• Why say they are English? The daughter Rose you also refer to as English and the Governor-General’s speech as English. How absurd. I have heard him speak many times and he speaks the Anglo-Saxon language with an Irish accent, as his home was in Ireland. And the Anglo-Saxon language has often been said to be spoken its best in Dublin. To distinguish accents, listen to the BBC and often you get the typical English accent of the Anglo - Saxon language. — Canadian.
Author Eva-Lis Wuorio, who has a Finnish accent, promises she'll listen closely.— '¡'he Editors.
Not the Slightest Politeness
To James Bannerman (“Our Men Are Mice,” Maclean’s, Jan. 1) and all the pitiful henpecked husbands of Canada: It takes some time before
1 get your magazine, but I was so impressed by your “cry” that, though a bit late, I want to tell you something and give you good advice.
The source of all this evil is, after my unobtrusive opinion, that there is a shortage of women in Canada. Over here, the shortage of men is a source of exactly the opposite. So, dear colleague, we can shake hands and wish each other courage and freedom.
We Dutch and European women are, in general, the slaves of our husbands, they have not the slightest politeness for us, even before marriage. A dishdrying man is a heavenly miracle over here and when their boots are not cleaned in time they start barking like a dog. But worse: to lift our bicycle upstairs into the hall, they simple won’t. Still worse they ask us to do so for them and don’t expect a refusal In the evening they sit
in their chair and command: Go and fetch me this, go and fetch me that, no matter if it is upstairs, in the cellar or at our neighbors . . . You want a kingsized miracle on a national scale. Well, let come to your country as many women as are needed to bring balance to the number of women and men. It will work perfectly, I am sure.— Mrs. N. J. Claus, Nijmegen, Holland.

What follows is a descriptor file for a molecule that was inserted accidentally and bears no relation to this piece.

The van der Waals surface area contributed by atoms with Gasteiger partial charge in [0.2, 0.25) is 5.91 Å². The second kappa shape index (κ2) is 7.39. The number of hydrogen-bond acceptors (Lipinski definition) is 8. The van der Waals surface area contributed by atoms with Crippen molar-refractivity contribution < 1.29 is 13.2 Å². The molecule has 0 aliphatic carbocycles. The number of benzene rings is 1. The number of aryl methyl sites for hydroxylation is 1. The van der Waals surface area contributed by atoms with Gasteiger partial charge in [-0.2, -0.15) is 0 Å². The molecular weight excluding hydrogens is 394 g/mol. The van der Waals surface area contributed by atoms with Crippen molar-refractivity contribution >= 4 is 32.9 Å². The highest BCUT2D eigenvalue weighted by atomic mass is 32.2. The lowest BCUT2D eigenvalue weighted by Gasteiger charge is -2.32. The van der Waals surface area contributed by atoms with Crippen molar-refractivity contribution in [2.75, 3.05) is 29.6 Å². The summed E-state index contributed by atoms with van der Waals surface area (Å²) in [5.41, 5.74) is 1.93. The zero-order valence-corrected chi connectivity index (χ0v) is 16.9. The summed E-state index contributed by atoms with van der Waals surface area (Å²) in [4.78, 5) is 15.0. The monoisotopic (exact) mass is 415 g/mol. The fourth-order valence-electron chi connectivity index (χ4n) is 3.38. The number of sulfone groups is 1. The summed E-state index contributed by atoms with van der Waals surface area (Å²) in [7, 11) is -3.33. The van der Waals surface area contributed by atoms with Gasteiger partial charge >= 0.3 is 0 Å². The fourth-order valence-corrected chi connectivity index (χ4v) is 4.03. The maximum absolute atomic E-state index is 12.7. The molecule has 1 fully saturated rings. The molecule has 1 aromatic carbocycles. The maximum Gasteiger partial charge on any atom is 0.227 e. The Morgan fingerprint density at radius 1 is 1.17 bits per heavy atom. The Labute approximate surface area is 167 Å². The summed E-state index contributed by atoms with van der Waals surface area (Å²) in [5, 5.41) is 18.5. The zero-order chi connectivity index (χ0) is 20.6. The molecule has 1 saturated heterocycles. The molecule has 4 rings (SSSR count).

Not the Only One
CBC’s Tower of Babel (Feb. 15) is an excellent description of the work being done by the CBC’s International Service, to the efficiency of which I can testify from personal experience as a listener in Europe. In one statement, however, Mr. Roberts is in error. He writes: “No private Canadian operator has ever manifested the slightest interest in transocean broadcasting, in any case.” In the latter part of 1928, James Richardson and Sons of Winnipeg installed a 2,000-watt short-wave transmitter on the roof of the Grain Exchange and with this I broadcast programs daily for two years or more. The station had a commercial license and its call letters were CJRX. It had world-wide coverage . . . (It) ceased to be a commercial station when . . . Ottawa informed us that they were no longer licensing commercial short-wave broadcasting stations. — D. P. P. Coates, St. Vital, Man.
Thanks for Maclean’s. I rush at it. —Dr. Stanier, Cobble Hill, B.C.
Can’t Please Everyone Dept.